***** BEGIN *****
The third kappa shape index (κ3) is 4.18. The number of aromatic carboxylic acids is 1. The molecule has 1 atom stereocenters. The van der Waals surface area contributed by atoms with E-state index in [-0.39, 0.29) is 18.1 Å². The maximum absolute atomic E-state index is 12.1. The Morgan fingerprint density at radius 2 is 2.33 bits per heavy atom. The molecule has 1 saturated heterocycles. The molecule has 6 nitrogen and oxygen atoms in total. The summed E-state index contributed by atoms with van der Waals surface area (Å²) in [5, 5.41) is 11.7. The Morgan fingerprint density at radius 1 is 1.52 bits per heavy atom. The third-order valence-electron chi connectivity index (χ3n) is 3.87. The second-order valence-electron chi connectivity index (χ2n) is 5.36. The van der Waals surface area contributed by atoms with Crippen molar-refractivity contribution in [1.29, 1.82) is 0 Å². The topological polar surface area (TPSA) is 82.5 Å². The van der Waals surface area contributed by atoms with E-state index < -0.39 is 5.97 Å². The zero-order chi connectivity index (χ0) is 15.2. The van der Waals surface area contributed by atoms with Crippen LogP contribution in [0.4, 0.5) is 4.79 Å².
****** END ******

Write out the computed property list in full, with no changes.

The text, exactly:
The third kappa shape index (κ3) is 4.18. The number of aromatic carboxylic acids is 1. The molecule has 1 atom stereocenters. The van der Waals surface area contributed by atoms with E-state index in [-0.39, 0.29) is 18.1 Å². The maximum absolute atomic E-state index is 12.1. The Morgan fingerprint density at radius 2 is 2.33 bits per heavy atom. The molecule has 1 saturated heterocycles. The molecule has 6 nitrogen and oxygen atoms in total. The summed E-state index contributed by atoms with van der Waals surface area (Å²) in [5, 5.41) is 11.7. The Morgan fingerprint density at radius 1 is 1.52 bits per heavy atom. The third-order valence-electron chi connectivity index (χ3n) is 3.87. The second-order valence-electron chi connectivity index (χ2n) is 5.36. The van der Waals surface area contributed by atoms with Crippen molar-refractivity contribution in [1.29, 1.82) is 0 Å². The topological polar surface area (TPSA) is 82.5 Å². The van der Waals surface area contributed by atoms with E-state index < -0.39 is 5.97 Å². The zero-order chi connectivity index (χ0) is 15.2. The van der Waals surface area contributed by atoms with Crippen LogP contribution in [0.4, 0.5) is 4.79 Å².